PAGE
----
Your analysis is right on. At the core of what defines the difference between liberals and traditionalists is what one believes about man’s inherent nature. Does one accept the biblical view that man has an inherited sin nature, in need of redemption from God, and finally, a requirement to subordinate ourselves to his thinking (the word of God). Or, does one accept the belief that man is basically good and that man can evolve into a God-like state. Thus, we don’t need God or his teachings because we can deify ourselves and create our own “theology.”
This is why George Bush has no problem with the Hispanicization of the U.S. and the demise of our Judeo-Christian culture; that our enemy is terrorism rather than Islam; and that all mankind can be advanced to the good by introducing “good hearted” people to democracy (and, in the case of Mexico, an opportunity to feed their families). He is incapable of seeing human nature as IT IS rather than through his delusional belief system. Every issue boils down to this fundamental difference about man’s inherent nature.
M. Mason writes:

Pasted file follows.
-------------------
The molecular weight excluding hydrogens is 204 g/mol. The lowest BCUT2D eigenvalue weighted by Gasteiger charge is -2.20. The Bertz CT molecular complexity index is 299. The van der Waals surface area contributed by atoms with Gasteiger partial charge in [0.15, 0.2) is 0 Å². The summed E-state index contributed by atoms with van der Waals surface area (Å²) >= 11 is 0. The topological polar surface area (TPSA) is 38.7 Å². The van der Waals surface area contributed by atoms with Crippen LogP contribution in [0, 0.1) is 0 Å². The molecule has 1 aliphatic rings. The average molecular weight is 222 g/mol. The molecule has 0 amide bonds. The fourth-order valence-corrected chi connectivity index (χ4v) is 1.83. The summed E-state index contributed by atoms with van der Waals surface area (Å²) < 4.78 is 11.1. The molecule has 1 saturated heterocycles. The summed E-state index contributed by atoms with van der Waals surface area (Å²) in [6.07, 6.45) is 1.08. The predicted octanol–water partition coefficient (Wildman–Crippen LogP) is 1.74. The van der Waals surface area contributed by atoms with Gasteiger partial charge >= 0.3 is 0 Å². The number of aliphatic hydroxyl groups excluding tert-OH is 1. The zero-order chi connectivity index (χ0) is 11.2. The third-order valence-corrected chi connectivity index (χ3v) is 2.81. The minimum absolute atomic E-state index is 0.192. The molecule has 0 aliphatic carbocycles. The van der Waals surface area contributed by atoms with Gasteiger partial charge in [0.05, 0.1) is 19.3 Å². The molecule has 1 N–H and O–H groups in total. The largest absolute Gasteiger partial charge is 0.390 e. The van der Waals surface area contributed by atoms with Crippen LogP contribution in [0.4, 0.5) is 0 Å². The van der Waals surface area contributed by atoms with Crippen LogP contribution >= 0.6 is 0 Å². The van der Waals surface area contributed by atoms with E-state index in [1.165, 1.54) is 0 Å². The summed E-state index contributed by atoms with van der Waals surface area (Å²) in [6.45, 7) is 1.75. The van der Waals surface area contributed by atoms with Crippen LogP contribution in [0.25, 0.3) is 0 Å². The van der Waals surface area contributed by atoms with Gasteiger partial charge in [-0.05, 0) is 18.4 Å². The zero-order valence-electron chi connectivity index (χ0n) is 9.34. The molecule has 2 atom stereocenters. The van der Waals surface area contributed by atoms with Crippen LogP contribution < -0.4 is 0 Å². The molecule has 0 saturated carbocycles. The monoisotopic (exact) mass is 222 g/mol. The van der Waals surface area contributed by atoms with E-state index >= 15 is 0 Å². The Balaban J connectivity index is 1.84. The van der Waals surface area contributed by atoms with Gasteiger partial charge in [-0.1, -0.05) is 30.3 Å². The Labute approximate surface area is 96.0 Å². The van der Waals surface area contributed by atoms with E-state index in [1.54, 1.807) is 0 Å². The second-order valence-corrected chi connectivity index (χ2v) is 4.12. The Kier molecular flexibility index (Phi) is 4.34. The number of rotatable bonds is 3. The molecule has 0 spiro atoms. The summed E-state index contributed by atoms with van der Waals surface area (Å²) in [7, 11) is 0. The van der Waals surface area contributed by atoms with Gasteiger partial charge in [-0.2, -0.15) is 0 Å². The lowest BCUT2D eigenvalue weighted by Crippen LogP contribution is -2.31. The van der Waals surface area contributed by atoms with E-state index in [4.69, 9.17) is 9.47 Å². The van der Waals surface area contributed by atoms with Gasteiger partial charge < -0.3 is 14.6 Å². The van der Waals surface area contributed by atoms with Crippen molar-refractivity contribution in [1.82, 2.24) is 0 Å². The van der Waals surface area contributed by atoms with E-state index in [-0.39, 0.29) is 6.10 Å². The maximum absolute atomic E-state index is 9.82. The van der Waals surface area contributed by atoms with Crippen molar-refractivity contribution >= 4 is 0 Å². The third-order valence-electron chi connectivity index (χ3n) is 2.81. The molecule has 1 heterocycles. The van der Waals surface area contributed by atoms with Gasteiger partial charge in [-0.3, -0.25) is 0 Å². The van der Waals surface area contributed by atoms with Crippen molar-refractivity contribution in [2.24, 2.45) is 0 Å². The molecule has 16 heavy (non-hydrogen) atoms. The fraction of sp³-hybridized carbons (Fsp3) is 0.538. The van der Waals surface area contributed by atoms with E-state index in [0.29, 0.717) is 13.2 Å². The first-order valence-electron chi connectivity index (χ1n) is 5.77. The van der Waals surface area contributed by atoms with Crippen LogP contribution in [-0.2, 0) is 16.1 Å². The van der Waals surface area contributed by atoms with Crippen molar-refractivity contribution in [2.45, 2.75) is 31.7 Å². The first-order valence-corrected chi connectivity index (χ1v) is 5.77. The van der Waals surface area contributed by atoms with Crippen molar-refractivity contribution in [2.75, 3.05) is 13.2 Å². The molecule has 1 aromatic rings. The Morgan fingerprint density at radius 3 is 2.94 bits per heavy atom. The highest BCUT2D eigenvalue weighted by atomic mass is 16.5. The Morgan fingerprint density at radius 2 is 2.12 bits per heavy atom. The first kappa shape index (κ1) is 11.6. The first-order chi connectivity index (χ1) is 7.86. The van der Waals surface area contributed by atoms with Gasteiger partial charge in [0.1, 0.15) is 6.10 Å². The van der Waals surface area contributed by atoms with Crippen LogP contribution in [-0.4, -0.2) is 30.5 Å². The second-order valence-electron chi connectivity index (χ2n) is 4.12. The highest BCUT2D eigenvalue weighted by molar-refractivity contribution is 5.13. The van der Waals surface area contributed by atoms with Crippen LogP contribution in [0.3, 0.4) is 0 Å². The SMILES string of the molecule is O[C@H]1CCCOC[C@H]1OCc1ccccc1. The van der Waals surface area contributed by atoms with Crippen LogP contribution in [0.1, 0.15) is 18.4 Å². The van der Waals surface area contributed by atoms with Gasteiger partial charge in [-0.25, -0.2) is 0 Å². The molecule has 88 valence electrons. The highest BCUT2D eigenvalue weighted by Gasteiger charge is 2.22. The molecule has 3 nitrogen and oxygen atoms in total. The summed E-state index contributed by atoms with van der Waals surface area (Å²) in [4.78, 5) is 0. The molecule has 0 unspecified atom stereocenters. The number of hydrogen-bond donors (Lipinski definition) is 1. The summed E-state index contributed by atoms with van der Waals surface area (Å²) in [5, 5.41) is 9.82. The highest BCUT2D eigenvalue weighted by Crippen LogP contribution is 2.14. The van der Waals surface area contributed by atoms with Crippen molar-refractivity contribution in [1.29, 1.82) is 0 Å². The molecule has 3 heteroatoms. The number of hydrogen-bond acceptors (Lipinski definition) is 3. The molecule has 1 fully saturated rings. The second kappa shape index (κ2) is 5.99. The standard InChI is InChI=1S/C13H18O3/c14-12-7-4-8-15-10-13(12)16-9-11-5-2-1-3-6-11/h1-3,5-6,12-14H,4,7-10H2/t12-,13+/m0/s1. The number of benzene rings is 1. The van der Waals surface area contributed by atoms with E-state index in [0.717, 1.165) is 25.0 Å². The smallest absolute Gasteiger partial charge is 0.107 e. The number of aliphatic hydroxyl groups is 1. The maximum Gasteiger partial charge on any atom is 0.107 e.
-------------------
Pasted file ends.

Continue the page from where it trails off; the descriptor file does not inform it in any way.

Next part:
One of the other things that has irritated me during the last two days has been the insensitive, immoral, mind-numbing foolishness that’s been displayed by some toward the surviving victims most traumatized by the horror of this event. These absolutely broken people have been urged by university officials and mental health professionals to quickly “begin the healing process” and “get closure” for their immense grief and righteous anger, and the televised convocation that was quickly arranged for them seemed at times to resemble some sort of bizarre pep rally. It’s as though the institutionalized liberal culture expects their perfectly normal and completely justified feelings to be somehow either quickly suppressed or magically transformed soon into something more acceptable called “healing” so people don’t dwell on them too much. And to add insult to injury, we now have the major television networks falling all over themselves to air the psychopathic shooter’s own multi-media massacre porn, giving him a world-wide stage to rant even in death. More shameless indecency, more idiotic bilge thrown in our faces; every year it gets worse.
Steve R. writes:
“What would our society have done if it did not subscribe to its present liberal beliefs? Very simply, it would have isolated this person from the community by committing him to a mental institution, just as it would have done in, say, 1950….”